Official websites use .gov
A .gov website belongs to an official government organization in the United States.

Secure .gov websites use HTTPS
A lock ( ) or https:// means you’ve safely connected to the .gov website. Share sensitive information only on official, secure websites.

“Consider it a practice run:” Hawai’i Sea Grant and partners advise state of unusually high tide levels expected this summer

For more information, contact Cindy Knapman, Hawaii Sea Grant.

Hawai‘i Sea Grant’s Center for Coastal and Climate Science and Resilience (Hawai‘i Sea Grant CCSR), University of Hawai‘i Sea Level Center (UHSLC), and Pacific Islands Ocean Observing System (PacIOOS) have been tracking high ocean water levels in the region and are advising that the state likely will continue to experience unusually high tide levels through the summer. The next tide event is expected on May 26.  

The highest water levels of the summer are expected around the upcoming peak astronomic tides of the year, known as “king tides,” occurring over a few days around May 26, June 23, and July 21 in Hawai‘i. Actual water levels along exposed coasts will largely depend on wave heights during the high tides.  

Data from NOAA tide stations around Hawai‘i show that observed water levels have been 3 – 6 inches above predicted tidal heights since early 2016. In late April, levels peaked at over 9 inches above predicted tides at the Honolulu Harbor tide gauge, resulting in the highest daily mean water level ever observed over the 112-year record. The combination of elevated water levels, seasonally high tides, and a large south shore surf event resulted in flooding on April 28, 2017.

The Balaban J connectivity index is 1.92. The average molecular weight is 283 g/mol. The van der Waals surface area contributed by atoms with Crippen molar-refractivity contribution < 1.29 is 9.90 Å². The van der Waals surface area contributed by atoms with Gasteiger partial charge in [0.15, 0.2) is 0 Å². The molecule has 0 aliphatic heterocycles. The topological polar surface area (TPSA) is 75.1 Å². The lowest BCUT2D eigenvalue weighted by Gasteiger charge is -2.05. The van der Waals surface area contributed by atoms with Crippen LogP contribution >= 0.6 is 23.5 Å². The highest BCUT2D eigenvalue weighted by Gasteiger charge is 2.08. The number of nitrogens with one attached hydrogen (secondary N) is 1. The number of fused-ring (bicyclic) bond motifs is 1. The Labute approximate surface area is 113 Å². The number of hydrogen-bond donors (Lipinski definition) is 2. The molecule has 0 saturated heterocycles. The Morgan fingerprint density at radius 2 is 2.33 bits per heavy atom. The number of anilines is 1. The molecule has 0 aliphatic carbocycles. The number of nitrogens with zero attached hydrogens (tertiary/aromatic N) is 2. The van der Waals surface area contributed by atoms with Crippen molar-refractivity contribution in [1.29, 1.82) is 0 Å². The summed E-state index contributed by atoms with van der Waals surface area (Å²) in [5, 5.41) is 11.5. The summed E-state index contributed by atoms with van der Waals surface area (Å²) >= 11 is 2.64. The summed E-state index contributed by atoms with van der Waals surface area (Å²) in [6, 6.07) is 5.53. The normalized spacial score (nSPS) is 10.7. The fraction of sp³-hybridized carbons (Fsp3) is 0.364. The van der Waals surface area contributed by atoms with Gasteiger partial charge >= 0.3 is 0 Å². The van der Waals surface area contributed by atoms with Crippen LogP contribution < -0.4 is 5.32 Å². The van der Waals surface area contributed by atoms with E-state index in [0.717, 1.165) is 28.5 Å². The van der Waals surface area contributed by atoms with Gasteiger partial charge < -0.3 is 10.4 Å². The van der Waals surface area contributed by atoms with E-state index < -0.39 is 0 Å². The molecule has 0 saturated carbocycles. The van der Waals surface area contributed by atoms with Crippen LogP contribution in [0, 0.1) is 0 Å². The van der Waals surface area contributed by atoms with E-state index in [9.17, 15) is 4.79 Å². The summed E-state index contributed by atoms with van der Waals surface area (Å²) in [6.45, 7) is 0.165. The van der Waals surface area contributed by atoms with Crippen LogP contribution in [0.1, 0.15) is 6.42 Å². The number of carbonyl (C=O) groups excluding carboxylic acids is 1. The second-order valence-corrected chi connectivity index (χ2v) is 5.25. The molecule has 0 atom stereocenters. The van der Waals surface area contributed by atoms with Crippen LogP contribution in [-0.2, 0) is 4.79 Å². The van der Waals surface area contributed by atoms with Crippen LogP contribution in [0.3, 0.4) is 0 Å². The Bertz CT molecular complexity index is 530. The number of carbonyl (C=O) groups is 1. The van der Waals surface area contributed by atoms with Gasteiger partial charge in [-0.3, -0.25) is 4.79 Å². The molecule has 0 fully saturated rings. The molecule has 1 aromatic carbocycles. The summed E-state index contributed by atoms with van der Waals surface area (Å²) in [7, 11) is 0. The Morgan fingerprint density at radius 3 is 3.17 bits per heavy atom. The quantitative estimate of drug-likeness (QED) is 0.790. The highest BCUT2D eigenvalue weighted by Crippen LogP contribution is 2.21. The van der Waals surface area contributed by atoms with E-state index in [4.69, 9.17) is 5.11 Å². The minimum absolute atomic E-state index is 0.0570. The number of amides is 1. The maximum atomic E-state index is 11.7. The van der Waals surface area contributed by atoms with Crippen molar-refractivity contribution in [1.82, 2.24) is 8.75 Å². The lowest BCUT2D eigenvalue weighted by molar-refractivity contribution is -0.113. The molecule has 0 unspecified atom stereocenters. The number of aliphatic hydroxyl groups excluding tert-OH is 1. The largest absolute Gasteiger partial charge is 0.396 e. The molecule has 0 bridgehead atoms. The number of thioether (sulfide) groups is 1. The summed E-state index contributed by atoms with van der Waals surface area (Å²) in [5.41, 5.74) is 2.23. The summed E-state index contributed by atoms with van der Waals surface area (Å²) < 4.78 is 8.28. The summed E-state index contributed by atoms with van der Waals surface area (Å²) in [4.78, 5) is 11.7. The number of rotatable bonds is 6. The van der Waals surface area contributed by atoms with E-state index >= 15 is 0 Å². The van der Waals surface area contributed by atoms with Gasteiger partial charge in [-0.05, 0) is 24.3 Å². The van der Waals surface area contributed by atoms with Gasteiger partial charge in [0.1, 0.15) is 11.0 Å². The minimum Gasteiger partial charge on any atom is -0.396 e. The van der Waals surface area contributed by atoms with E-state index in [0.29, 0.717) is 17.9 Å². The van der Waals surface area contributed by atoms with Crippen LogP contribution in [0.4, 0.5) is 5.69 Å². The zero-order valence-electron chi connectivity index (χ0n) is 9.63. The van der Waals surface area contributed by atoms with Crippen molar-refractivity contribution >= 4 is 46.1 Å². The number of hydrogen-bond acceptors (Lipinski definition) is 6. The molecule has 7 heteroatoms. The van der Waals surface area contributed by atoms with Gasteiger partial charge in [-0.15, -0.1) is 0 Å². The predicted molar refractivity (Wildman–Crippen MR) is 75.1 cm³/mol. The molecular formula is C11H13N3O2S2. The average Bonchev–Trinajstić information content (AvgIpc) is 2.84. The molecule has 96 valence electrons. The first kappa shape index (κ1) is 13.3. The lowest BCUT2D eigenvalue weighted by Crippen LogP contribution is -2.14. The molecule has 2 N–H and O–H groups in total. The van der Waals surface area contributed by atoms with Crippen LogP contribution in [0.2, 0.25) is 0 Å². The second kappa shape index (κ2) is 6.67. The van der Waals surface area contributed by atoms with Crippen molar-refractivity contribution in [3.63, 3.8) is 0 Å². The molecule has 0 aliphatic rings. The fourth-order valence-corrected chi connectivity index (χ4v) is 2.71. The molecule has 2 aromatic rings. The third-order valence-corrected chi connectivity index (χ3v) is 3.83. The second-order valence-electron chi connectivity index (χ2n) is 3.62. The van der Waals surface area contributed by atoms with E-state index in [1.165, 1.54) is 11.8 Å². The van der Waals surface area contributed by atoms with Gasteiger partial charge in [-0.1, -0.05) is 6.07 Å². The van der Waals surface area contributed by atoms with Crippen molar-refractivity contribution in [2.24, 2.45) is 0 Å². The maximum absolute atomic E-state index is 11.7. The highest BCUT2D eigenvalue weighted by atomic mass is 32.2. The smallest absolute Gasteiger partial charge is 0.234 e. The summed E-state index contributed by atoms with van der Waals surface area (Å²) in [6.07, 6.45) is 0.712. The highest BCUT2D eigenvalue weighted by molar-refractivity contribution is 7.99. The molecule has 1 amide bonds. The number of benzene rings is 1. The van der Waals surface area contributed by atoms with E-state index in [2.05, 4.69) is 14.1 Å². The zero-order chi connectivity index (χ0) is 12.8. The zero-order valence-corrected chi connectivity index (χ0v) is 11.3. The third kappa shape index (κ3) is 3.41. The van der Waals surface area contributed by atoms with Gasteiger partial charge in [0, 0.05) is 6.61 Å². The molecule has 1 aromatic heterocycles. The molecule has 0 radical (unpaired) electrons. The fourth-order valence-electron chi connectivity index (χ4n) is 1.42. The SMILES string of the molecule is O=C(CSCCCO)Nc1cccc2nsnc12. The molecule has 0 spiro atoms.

The elevated water levels are attributed to an unusual combination of ocean eddies with high centers, Pacific-wide climate and sea level variability associated with recent El Niño events and the Pacific Decadal Oscillation, and sea-level rise from global warming. Based on ocean model forecasts and satellite observations of sea level, UHSLC researchers indicate that elevated water levels are likely to persist through the summer.

Localized impacts may include coastal erosion, wave over-wash, and temporary flooding in low-lying backshore areas around storm drain systems. Impacts may be more severe if the upcoming king tides coincide with an elevated surf event, which occur most often on south and east shores this time of year, and/or during heavy rains. Property owners who have experienced flooding and erosion problems in the past, particularly those on south and windward shores, should anticipate impacts similar to those experienced during the high tides of late April. Boating and ocean recreation such as paddling and fishing may also experience unusual water levels and currents in addition to navigation hazards.